A yard is one big stride. A mile -- did you know this? -- is from the Latin "mille," a thousand; a 1,000 big steps would be 3,000 feet, a 1,000 with each foot is 6,000 feet -- and a 1,000 slightly shorter steps, the kind you take when you're walking a long distance, comes to roughly 5,280 feet. Precise? No. But workable. How much less precise is it to use the kilometer, a distance, the kilometer with no reference to anything in our experience? How would you even approximate a kilometer? Anyway, if you want to be precise, you use a machine, which doesn't need the numbers to be nice. When the numbers matter is when you're using a rule of thumb: a thousand right-foot steps.
(Note, by the way, that here, 1,000 is a decent number, since you'll end up using your fingers.)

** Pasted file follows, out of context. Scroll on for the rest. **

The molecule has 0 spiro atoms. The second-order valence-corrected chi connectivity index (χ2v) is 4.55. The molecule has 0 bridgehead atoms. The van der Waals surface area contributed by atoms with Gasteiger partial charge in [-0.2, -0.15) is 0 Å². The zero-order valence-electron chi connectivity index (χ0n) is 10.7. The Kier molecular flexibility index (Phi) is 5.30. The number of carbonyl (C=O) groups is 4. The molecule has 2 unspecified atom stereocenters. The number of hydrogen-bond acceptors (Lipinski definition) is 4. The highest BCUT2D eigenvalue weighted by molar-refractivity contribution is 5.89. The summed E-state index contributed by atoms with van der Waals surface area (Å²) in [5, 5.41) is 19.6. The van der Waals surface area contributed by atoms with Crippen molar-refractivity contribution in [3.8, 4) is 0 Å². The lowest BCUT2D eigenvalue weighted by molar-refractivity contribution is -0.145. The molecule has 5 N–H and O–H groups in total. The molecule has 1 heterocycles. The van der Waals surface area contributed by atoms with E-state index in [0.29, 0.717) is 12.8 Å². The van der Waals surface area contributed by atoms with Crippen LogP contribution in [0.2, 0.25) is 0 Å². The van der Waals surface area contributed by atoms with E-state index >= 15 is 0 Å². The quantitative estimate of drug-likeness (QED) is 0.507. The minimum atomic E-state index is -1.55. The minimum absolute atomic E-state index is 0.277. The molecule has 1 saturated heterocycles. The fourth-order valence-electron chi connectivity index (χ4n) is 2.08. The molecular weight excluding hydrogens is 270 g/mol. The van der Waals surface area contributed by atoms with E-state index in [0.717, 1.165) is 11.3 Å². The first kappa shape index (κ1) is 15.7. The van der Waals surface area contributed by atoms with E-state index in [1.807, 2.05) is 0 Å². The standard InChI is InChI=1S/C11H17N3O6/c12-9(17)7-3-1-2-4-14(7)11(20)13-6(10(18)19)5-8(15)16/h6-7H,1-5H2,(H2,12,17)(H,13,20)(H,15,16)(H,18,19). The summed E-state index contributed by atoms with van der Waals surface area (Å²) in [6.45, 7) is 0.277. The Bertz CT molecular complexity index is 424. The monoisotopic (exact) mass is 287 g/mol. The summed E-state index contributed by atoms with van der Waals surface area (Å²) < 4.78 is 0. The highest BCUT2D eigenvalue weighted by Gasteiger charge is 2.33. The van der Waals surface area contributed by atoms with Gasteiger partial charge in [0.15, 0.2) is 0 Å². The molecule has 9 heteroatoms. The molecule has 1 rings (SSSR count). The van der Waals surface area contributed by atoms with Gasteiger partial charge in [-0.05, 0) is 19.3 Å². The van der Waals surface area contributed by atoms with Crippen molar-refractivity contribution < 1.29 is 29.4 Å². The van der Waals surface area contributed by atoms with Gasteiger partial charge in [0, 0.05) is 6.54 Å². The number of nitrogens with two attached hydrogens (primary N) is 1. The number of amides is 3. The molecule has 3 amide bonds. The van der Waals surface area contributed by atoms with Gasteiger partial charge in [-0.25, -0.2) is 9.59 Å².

Fahrenheit? When do you want to know temperatures? When you're boiling water, you just wait for the water to boil. When you're going higher than that, or need to be more precise than that, you use a thermometer. (Though every candy chef knows the real signs are hard crack, soft crack, etc.) But when you want a number you can look at is when you're going outside. And you know, 0 - 100 F. is actually a pretty good range for outside temperatures. Here, we use base-10 numbers, because yeah, it's just a number to look at. Centigrade may seem real scientific, but your entire range of outdoor temperatures is significantly cut down. How useful is that?
And the Revolutionary Calendar might look very neat, but isn't a seven-day work week a little easier to think about? And when was the last time you complained that May has more days in it than February?